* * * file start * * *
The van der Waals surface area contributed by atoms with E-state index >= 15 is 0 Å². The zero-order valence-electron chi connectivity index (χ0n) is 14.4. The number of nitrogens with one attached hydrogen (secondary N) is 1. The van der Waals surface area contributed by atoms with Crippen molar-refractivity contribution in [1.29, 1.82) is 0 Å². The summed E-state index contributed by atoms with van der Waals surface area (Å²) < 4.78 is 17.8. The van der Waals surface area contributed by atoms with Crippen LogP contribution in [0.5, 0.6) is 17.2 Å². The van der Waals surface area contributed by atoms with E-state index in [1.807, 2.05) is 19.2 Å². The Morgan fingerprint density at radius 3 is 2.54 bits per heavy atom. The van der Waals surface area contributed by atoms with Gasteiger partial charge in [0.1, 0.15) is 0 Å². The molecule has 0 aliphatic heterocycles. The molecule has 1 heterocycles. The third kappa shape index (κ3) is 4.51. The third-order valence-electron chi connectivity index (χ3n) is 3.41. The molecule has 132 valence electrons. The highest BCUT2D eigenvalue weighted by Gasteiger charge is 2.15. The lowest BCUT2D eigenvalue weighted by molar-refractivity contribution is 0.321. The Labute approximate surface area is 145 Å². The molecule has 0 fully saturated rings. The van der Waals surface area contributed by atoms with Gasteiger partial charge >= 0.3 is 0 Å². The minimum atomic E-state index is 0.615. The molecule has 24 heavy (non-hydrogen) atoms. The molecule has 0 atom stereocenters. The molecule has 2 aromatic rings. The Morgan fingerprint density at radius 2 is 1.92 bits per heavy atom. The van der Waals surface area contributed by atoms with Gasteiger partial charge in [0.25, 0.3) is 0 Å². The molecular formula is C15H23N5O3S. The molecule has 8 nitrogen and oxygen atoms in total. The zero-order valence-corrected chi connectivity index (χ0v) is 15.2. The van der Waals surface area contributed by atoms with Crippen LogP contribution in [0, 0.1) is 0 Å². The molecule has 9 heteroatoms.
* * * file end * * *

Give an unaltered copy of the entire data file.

The van der Waals surface area contributed by atoms with E-state index >= 15 is 0 Å². The zero-order valence-electron chi connectivity index (χ0n) is 14.4. The number of nitrogens with one attached hydrogen (secondary N) is 1. The van der Waals surface area contributed by atoms with Crippen molar-refractivity contribution in [1.29, 1.82) is 0 Å². The summed E-state index contributed by atoms with van der Waals surface area (Å²) < 4.78 is 17.8. The van der Waals surface area contributed by atoms with Crippen LogP contribution in [0.5, 0.6) is 17.2 Å². The van der Waals surface area contributed by atoms with E-state index in [1.807, 2.05) is 19.2 Å². The Morgan fingerprint density at radius 3 is 2.54 bits per heavy atom. The van der Waals surface area contributed by atoms with Gasteiger partial charge in [0.1, 0.15) is 0 Å². The molecule has 0 aliphatic heterocycles. The molecule has 1 heterocycles. The third kappa shape index (κ3) is 4.51. The third-order valence-electron chi connectivity index (χ3n) is 3.41. The molecule has 132 valence electrons. The highest BCUT2D eigenvalue weighted by Gasteiger charge is 2.15. The lowest BCUT2D eigenvalue weighted by molar-refractivity contribution is 0.321. The Labute approximate surface area is 145 Å². The molecule has 0 fully saturated rings. The van der Waals surface area contributed by atoms with Gasteiger partial charge >= 0.3 is 0 Å². The minimum atomic E-state index is 0.615. The molecule has 24 heavy (non-hydrogen) atoms. The molecule has 0 atom stereocenters. The molecule has 2 aromatic rings. The Morgan fingerprint density at radius 2 is 1.92 bits per heavy atom. The van der Waals surface area contributed by atoms with Gasteiger partial charge in [0.25, 0.3) is 0 Å². The molecular formula is C15H23N5O3S. The molecule has 8 nitrogen and oxygen atoms in total. The zero-order valence-corrected chi connectivity index (χ0v) is 15.2. The van der Waals surface area contributed by atoms with Crippen LogP contribution in [0, 0.1) is 0 Å². The molecule has 9 heteroatoms.